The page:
Step 7: Attaching the Mechanism

Once the glue has dried, if you haven't attached the harness, hook it up now.

Poke the ends of the wire through the holes in the side of the mask orienting the mechanism so that if the string were pulled the spool would move the dragon backwards.

To add a little tension to overcome friction, rotate the spool a couple turns without pulling the string, the same direction the spool would rotate if you were pulling the string.

Feed the string through the hole in the top of the mask.

Secure the harness to the underside of the mask with tape. The wire gives the head its shape, so feel free to adjust it to whatever pleases you.

Step 8: Finishing Up

Add finger pull to hold the thread from pulling through the mask. Of course, you can use anything you want here: a bead, or plastic loop or something. I found the parts for these fancy pulls at the craft store in the jewelry section. Tye the thread to a small bead that won't pull through the hole in the larger pull, and secure the bead inside with super glue.

Now set it on the floor and pull the string! When you let the string go, the dragon should zip forward with a fun zig-zag glide.

Step 9: Followup

A note on doing this with kids:
I realize this project as a whole is definitely beyond kids, but I also know that Cub Scouts is intended to be a parent child program. As such I think it is a great activity for adults and kids to attack together.
The mechanism and the dragon are really two separate sub-projects. The adults constructing the mechanisms with some help from someone with access to shop tools. The kids folding the tails with some help, and painting the mask. And the parents and kids working together to hook it up.

I am told that our pack will be doing these as centerpieces for our Blue & Gold Banquet in February, so we'll see if I can live up to my own expectations ;) I'll let you know.


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    Kite builder
    Kite builder

    8 years ago on Introduction

    Hello from the head-mask of the Dragon toy i got the idea to use the mask as the head of a dragon-Kite:

    I loaded the pdf with my vector-program and separeted one of the three masks.

    than i changed it´s outline into a classic diamond-kite-Shape with rounded thrailing edges.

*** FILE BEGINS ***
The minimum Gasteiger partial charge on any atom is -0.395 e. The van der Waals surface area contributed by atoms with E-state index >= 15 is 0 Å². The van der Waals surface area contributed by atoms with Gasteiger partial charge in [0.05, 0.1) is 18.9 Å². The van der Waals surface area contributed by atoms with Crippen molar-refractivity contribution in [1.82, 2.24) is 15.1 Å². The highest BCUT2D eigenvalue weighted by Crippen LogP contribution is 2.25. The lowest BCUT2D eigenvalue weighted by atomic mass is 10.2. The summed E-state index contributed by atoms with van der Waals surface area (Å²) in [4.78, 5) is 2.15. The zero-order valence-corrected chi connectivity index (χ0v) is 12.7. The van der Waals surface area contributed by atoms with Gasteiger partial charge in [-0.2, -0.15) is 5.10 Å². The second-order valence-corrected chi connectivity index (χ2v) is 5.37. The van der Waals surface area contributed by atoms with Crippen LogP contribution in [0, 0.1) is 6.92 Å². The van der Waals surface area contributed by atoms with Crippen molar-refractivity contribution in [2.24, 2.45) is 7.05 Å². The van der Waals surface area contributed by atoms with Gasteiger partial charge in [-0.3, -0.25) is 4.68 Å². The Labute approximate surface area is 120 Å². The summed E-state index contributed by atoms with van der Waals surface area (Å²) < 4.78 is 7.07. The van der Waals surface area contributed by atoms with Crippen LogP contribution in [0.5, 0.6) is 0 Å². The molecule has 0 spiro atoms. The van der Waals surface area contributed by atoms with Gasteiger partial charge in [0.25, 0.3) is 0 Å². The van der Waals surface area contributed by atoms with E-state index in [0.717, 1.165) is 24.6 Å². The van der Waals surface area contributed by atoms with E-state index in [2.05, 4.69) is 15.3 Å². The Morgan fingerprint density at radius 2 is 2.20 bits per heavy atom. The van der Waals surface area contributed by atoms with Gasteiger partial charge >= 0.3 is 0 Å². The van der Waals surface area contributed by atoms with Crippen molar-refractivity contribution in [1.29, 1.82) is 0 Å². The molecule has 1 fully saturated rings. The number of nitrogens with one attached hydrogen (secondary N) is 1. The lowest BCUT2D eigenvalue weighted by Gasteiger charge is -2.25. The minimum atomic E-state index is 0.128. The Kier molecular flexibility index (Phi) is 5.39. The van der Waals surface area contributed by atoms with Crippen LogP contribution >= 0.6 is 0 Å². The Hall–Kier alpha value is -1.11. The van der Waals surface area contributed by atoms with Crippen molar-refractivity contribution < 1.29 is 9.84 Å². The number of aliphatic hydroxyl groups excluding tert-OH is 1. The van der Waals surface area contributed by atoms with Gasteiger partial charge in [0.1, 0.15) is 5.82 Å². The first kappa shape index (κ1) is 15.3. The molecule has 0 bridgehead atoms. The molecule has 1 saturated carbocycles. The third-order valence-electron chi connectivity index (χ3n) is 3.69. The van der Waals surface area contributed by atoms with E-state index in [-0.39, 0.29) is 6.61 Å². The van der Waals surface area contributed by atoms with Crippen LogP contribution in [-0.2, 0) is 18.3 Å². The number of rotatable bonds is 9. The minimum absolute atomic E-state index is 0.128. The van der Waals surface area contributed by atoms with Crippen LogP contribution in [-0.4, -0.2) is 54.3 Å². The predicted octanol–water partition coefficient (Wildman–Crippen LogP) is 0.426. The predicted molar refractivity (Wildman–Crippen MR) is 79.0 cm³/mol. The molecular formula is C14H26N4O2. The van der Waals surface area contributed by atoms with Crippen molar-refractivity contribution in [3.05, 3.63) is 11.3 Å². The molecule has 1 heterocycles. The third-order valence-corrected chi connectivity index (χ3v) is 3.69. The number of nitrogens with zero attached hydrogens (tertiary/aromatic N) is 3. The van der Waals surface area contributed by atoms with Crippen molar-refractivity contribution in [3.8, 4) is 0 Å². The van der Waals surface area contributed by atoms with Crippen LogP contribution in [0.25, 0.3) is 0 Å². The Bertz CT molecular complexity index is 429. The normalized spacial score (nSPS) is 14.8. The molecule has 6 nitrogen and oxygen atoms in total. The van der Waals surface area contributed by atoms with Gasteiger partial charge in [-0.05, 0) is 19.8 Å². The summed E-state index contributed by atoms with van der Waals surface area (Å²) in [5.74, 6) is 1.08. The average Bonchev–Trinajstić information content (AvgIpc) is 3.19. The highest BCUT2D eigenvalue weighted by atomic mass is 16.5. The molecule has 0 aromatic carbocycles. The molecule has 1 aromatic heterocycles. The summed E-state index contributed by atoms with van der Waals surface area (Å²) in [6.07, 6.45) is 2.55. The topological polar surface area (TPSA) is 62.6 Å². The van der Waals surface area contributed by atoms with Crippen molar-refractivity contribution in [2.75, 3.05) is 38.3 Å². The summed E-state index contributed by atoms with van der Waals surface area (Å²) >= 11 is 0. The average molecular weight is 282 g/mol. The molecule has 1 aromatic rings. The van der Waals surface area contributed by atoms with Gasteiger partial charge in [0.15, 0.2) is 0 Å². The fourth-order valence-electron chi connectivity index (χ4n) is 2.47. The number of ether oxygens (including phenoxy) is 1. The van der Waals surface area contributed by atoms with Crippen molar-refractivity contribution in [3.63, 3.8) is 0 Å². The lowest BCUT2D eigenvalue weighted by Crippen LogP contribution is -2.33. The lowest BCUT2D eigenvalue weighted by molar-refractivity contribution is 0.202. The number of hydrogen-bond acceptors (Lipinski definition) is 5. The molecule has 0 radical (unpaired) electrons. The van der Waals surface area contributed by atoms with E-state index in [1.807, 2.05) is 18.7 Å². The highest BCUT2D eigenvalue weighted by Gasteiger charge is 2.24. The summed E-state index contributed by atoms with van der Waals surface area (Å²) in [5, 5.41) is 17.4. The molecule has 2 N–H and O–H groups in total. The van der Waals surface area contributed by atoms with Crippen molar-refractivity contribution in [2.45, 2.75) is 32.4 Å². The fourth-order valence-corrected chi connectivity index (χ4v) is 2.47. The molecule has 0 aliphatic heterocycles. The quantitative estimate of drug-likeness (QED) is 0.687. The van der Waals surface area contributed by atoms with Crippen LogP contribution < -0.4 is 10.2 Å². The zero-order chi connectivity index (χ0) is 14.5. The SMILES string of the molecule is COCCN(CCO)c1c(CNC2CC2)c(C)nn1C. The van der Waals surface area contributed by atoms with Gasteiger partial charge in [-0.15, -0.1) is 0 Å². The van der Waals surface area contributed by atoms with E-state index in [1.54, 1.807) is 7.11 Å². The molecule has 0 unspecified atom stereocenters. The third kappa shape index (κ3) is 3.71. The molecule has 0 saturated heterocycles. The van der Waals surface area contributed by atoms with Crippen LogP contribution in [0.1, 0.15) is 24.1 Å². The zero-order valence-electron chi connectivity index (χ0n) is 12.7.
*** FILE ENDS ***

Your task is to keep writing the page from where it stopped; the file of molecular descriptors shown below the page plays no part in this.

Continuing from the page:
And i added a long triangular tail with a zigzag pattern on it.

    here is my drawing:

    in the picture of the separeted head-shape, you see, where the frame should be

    I think a good size of the kite is Head 50 x 50 cm and the full length with tail: 160 cm.

    a good way is to scale my picture with a vector program and print it out in parts.

    tape them together and use it as template for kite-paper or plasticfoil you want to use for the sail.

    Bosun Rick
    Bosun Rick

    12 years ago on Step 6

    What are you using to form the "head"? It looks like a section of styrofoam plate cut to shape maybe?

    Spartan Phalanx

    I remember buying one of these when I was in Pakistan, the mechanism was am out of clay ad I think that it was a snake instead of a dragon. I might make one of these if I get the time

    Jane Gammons
    Jane Gammons

    14 years ago on Step 5

    How about using some of that Christmas wrapping you saved or can buy in January at 50 to 75% off.


    14 years ago on Introduction

    Thanks for the input! I'll be posting a video shortly, and possibly do a video of folding as well, maybe in a separate instructable. I've also added a note about it being a 'kids' project.


    14 years ago on Introduction

    That's cool. I have not seen one of these in a long time. Brings back some memories.


    14 years ago on Introduction

    Nice job. It's beyond my Cubs, but I think I'll pass it on to the technology department at school - they like simple and effective toys.